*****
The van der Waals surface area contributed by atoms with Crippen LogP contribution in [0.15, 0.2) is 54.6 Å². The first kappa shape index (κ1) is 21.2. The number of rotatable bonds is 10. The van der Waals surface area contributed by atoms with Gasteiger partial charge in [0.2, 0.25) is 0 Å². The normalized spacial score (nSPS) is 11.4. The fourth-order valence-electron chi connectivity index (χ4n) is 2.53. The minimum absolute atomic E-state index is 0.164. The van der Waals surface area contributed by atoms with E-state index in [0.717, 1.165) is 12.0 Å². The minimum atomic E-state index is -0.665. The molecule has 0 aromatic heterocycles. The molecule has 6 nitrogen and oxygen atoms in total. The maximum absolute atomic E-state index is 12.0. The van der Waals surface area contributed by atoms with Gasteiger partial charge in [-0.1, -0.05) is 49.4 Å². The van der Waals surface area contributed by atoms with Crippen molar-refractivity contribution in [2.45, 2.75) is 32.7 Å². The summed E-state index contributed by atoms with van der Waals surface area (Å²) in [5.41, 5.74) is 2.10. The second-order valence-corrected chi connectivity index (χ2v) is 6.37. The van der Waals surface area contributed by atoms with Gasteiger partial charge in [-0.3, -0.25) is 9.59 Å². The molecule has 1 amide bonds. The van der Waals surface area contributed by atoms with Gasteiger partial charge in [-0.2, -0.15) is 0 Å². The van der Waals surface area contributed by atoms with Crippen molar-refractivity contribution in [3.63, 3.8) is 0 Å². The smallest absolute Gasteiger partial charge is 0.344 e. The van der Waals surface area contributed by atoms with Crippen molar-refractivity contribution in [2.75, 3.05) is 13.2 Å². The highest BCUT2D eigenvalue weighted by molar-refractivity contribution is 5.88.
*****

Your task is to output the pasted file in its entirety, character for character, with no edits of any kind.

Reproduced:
The van der Waals surface area contributed by atoms with Crippen LogP contribution in [0.15, 0.2) is 54.6 Å². The first kappa shape index (κ1) is 21.2. The number of rotatable bonds is 10. The van der Waals surface area contributed by atoms with Gasteiger partial charge in [0.2, 0.25) is 0 Å². The normalized spacial score (nSPS) is 11.4. The fourth-order valence-electron chi connectivity index (χ4n) is 2.53. The minimum absolute atomic E-state index is 0.164. The van der Waals surface area contributed by atoms with E-state index in [0.717, 1.165) is 12.0 Å². The minimum atomic E-state index is -0.665. The molecule has 0 aromatic heterocycles. The molecule has 6 nitrogen and oxygen atoms in total. The maximum absolute atomic E-state index is 12.0. The van der Waals surface area contributed by atoms with Gasteiger partial charge in [-0.1, -0.05) is 49.4 Å². The van der Waals surface area contributed by atoms with Crippen molar-refractivity contribution in [2.45, 2.75) is 32.7 Å². The summed E-state index contributed by atoms with van der Waals surface area (Å²) in [5.41, 5.74) is 2.10. The second-order valence-corrected chi connectivity index (χ2v) is 6.37. The van der Waals surface area contributed by atoms with Gasteiger partial charge in [-0.3, -0.25) is 9.59 Å². The molecule has 1 amide bonds. The van der Waals surface area contributed by atoms with Gasteiger partial charge in [-0.2, -0.15) is 0 Å². The van der Waals surface area contributed by atoms with Crippen molar-refractivity contribution in [3.63, 3.8) is 0 Å². The smallest absolute Gasteiger partial charge is 0.344 e. The van der Waals surface area contributed by atoms with Crippen molar-refractivity contribution in [2.75, 3.05) is 13.2 Å². The highest BCUT2D eigenvalue weighted by molar-refractivity contribution is 5.88.